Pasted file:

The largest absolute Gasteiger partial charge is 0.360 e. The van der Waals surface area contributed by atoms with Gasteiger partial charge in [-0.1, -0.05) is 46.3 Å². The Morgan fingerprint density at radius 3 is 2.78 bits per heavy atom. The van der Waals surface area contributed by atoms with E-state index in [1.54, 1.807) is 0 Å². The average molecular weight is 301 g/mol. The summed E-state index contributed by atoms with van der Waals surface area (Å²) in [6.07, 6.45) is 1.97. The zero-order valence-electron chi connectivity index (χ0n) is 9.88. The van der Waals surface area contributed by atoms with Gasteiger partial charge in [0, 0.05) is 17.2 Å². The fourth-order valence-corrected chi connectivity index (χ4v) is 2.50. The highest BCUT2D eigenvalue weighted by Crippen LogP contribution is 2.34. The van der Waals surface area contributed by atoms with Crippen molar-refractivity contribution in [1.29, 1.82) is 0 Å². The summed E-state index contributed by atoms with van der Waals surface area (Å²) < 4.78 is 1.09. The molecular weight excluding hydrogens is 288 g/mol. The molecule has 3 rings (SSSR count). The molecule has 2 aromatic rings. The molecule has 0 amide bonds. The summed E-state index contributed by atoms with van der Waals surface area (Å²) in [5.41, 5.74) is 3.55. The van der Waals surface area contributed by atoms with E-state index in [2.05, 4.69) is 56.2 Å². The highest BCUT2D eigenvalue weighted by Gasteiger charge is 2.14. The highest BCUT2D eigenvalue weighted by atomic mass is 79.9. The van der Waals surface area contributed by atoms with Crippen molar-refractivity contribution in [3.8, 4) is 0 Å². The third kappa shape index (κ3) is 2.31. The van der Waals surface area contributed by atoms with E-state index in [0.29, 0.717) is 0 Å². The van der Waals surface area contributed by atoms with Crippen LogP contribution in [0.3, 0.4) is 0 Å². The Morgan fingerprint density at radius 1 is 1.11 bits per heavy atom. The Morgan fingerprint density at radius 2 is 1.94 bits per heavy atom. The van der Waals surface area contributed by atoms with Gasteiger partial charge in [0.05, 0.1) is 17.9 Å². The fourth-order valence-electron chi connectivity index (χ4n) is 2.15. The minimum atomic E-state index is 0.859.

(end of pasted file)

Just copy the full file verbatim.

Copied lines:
The largest absolute Gasteiger partial charge is 0.360 e. The van der Waals surface area contributed by atoms with Gasteiger partial charge in [-0.1, -0.05) is 46.3 Å². The Morgan fingerprint density at radius 3 is 2.78 bits per heavy atom. The van der Waals surface area contributed by atoms with E-state index in [1.54, 1.807) is 0 Å². The average molecular weight is 301 g/mol. The summed E-state index contributed by atoms with van der Waals surface area (Å²) in [6.07, 6.45) is 1.97. The zero-order valence-electron chi connectivity index (χ0n) is 9.88. The van der Waals surface area contributed by atoms with Gasteiger partial charge in [0, 0.05) is 17.2 Å². The fourth-order valence-corrected chi connectivity index (χ4v) is 2.50. The highest BCUT2D eigenvalue weighted by Crippen LogP contribution is 2.34. The van der Waals surface area contributed by atoms with Crippen molar-refractivity contribution in [1.29, 1.82) is 0 Å². The summed E-state index contributed by atoms with van der Waals surface area (Å²) < 4.78 is 1.09. The molecular weight excluding hydrogens is 288 g/mol. The molecule has 3 rings (SSSR count). The molecule has 2 aromatic rings. The molecule has 0 amide bonds. The summed E-state index contributed by atoms with van der Waals surface area (Å²) in [5.41, 5.74) is 3.55. The van der Waals surface area contributed by atoms with E-state index in [2.05, 4.69) is 56.2 Å². The highest BCUT2D eigenvalue weighted by Gasteiger charge is 2.14. The highest BCUT2D eigenvalue weighted by atomic mass is 79.9. The van der Waals surface area contributed by atoms with Crippen molar-refractivity contribution in [3.8, 4) is 0 Å². The third kappa shape index (κ3) is 2.31. The van der Waals surface area contributed by atoms with E-state index in [0.29, 0.717) is 0 Å². The van der Waals surface area contributed by atoms with Crippen LogP contribution in [0.3, 0.4) is 0 Å². The Morgan fingerprint density at radius 1 is 1.11 bits per heavy atom. The Morgan fingerprint density at radius 2 is 1.94 bits per heavy atom. The van der Waals surface area contributed by atoms with Gasteiger partial charge in [0.05, 0.1) is 17.9 Å². The fourth-order valence-electron chi connectivity index (χ4n) is 2.15. The minimum atomic E-state index is 0.859.